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Graphic: Intern Happy Hour group shot

Tips for a Successful Remote Summer Experience

By Amelia Patrick

Summer associates and summer interns from across the country joined our Intern Happy Hour on June 16, 2021, for a discussion of what to expect from their summer experience. Our expert panel of supervisors from the government, law firms, and legal service providers gave tips and advice on how to make a remote internship successful. These panelists included:

  • Deborah Birnbaum, Assistant General Counsel, Office of the U.S. Trade Representative
  • Jodi Feldman, Managing Attorney for Legal Operations, The Legal Aid Society for the District of Columbia
  • Mark Kovner, Partner, Kirkland & Ellis
  • Taryn Wilgus Null, Senior Trial Attorney, U.S. Department of Justice, Civil Rights Division, Employment Litigation Section
  • Joseph Yarbough, Trial Attorney, Public Defender Service for the District of Columbia

Their tips to make the most out of a virtual internship included:

  • Be proactive in meeting individuals in the organization. Virtual coffee meet and greets are a great way to do this, and, by taking advantage of these quick-connection opportunities, you may even meet a broader range of people than you would have met in person.
  • For any virtual interaction, be prepared, be confident, and have a few helpful conversation starters planned. Having these topics on hand will help you avoid awkward silences.
  • As supervisors, our panelists noted that they are so busy that sometimes they forget about checking in on their interns, so it is important that interns are also proactive in their work assignments and in reaching out to their supervisors. Interns are not being rude when they ask questions about their work, to take part in a project, or for a writing opportunity. Help your boss help you by reaching out and vocalizing your needs.
  • Summer internships fly by.  Help your supervisors make the most of your experience by reminding them when your internship finishes. By doing so, you will get to experience and accomplish more things because the organization will want to fit in as much as they can before you leave.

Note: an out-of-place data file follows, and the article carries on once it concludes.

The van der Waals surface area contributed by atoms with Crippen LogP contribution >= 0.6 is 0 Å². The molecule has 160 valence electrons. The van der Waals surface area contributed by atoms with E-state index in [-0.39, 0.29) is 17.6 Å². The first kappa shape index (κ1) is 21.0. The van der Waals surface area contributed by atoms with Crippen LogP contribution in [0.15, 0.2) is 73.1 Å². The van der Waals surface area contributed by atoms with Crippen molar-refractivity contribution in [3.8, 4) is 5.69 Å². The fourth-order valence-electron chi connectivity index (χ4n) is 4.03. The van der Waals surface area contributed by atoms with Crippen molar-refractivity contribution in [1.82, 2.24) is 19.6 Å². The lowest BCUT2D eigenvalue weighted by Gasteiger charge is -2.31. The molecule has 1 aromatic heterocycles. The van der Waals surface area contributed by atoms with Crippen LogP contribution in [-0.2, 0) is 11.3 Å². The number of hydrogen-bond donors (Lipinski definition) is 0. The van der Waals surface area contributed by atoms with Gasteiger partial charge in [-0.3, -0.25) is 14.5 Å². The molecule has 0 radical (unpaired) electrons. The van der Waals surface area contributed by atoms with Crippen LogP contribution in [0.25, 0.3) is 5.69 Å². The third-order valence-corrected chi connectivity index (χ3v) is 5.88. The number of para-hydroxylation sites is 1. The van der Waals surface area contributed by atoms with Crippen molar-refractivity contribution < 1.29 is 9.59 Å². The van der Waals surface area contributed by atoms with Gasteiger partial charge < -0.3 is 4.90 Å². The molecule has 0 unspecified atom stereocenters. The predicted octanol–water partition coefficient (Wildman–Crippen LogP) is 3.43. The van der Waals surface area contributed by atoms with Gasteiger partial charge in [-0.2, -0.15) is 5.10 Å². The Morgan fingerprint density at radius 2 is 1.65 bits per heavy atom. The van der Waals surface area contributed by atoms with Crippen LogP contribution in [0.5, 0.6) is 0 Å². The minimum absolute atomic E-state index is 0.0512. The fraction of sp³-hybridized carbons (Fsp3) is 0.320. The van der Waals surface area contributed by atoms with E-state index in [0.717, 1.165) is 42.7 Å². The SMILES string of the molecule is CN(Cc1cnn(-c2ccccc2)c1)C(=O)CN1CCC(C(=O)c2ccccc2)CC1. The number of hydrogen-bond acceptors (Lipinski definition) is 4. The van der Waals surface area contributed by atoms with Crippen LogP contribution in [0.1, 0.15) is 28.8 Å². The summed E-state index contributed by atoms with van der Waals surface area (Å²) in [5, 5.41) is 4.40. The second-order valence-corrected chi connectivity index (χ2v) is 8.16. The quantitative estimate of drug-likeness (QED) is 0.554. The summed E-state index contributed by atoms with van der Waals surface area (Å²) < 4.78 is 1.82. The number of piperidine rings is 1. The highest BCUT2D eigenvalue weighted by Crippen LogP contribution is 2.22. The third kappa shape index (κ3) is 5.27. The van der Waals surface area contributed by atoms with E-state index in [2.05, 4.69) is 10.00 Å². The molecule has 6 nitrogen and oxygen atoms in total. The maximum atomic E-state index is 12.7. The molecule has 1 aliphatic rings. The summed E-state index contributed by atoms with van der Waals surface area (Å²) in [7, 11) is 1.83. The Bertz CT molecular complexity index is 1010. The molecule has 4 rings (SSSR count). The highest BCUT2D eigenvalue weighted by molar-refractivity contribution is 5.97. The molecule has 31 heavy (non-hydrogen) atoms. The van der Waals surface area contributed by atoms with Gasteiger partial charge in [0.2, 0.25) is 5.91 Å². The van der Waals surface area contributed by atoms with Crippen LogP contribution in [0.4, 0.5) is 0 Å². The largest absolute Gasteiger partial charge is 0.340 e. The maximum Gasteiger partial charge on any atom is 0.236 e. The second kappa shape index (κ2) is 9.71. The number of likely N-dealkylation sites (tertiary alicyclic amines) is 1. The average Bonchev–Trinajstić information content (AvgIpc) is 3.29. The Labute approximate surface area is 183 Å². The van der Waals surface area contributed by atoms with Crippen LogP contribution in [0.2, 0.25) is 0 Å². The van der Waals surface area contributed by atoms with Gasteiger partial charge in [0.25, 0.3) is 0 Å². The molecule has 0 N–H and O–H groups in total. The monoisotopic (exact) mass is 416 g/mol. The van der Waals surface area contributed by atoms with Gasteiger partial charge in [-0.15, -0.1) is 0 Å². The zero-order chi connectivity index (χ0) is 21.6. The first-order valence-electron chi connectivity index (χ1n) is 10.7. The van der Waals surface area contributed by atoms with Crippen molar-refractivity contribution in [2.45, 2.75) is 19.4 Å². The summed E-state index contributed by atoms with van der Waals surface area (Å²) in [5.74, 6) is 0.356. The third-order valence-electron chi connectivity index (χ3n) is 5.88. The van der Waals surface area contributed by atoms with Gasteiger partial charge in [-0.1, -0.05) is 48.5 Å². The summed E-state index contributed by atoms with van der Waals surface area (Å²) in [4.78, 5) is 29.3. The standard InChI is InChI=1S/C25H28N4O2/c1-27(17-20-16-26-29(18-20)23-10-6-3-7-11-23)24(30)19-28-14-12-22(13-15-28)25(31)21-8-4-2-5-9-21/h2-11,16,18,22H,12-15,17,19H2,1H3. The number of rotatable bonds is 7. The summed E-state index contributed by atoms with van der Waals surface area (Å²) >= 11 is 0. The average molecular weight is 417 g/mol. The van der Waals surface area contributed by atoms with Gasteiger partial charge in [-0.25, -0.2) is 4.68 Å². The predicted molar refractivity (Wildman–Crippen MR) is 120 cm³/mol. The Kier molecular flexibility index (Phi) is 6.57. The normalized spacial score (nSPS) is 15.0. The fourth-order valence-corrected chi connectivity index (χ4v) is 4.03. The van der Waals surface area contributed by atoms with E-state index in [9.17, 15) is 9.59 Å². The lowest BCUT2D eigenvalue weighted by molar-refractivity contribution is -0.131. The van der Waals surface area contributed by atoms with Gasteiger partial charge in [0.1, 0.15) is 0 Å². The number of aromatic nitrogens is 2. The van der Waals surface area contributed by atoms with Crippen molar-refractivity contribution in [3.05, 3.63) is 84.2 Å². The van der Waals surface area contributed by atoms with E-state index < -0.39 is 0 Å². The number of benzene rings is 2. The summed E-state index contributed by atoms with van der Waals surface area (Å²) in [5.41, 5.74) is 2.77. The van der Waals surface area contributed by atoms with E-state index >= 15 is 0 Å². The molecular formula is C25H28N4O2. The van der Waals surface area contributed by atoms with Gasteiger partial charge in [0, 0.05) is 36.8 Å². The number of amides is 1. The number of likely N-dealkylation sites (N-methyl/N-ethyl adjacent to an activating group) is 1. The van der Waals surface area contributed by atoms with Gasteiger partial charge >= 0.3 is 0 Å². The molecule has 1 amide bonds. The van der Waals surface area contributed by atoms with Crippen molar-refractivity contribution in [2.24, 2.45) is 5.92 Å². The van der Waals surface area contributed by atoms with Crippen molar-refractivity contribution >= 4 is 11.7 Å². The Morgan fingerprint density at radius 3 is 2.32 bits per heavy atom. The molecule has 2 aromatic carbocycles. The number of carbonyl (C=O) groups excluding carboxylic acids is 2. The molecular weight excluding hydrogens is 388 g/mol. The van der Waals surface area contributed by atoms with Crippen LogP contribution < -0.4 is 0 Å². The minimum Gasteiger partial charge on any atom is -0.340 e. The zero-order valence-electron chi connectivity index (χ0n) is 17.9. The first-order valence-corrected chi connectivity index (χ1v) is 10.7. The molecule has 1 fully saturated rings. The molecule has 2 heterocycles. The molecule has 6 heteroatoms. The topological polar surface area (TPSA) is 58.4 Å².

• If you hear about an interesting project, you should ask your supervisor if it is something you can help with!
  • Take advantage of multiple means of virtual communication. Establish what your organization and supervisors are comfortable communicating with and use those formats, which can include texting, calling, emailing, social media, the blog, and video conferences.
  • However, be sure to always keep an air of professionalism because every interaction is an opportunity to make a good impression.
  • Virtual meetings do not mean codes of professional conduct are relaxed. It is important for interns to remain professional in appearance, clothing, and background. Act professionally even if other members of the meeting are not – remember your role.
  • Another way interns can take advantage of the digital format is by offering to help their organization with different technology if they are skilled to do so. Do not be afraid to offer to help!
  • Being remote may allow you to multitask – i.e., work on your project while watching a virtual hearing or program. There are some upsides to this virtual world!
  • Another upside to the virtual world is that internships are now more widely available for individuals across the country –  which creates a lot of opportunities.
  • One internship goal should always be to get a professional writing sample that you can use for future applications. Our panel gave some great advice on how to make sure you come out of your internship with a writing sample:
    • Be bold and ask your supervisor for an opportunity to write something. If they have nothing in mind, offer your own idea.
    • Realize that you are there to serve the organization but that the organization is also there to serve you. It is acceptable to ask for a writing opportunity and expect the organization to help identify one for you.
  • When you are assigned a writing project, be clear about expectations. When your supervisor asks for a draft, that normally means you should turn in something that you would view as a final copy with the understanding that it will be edited. A draft does not mean a sloppy, unfinished piece of work.
  • Also, follow directions! It will save both you and your supervisor time and energy if you complete the assignments on time and in the format that was requested.

Take advantage of your internship this summer by being proactive and working to get what you want out of the experience. Be professional, but also be yourself and realize that you can still learn so much in a virtual internship!

Amelia Patrick is the 2021 Washington Council of Lawyers summer intern.

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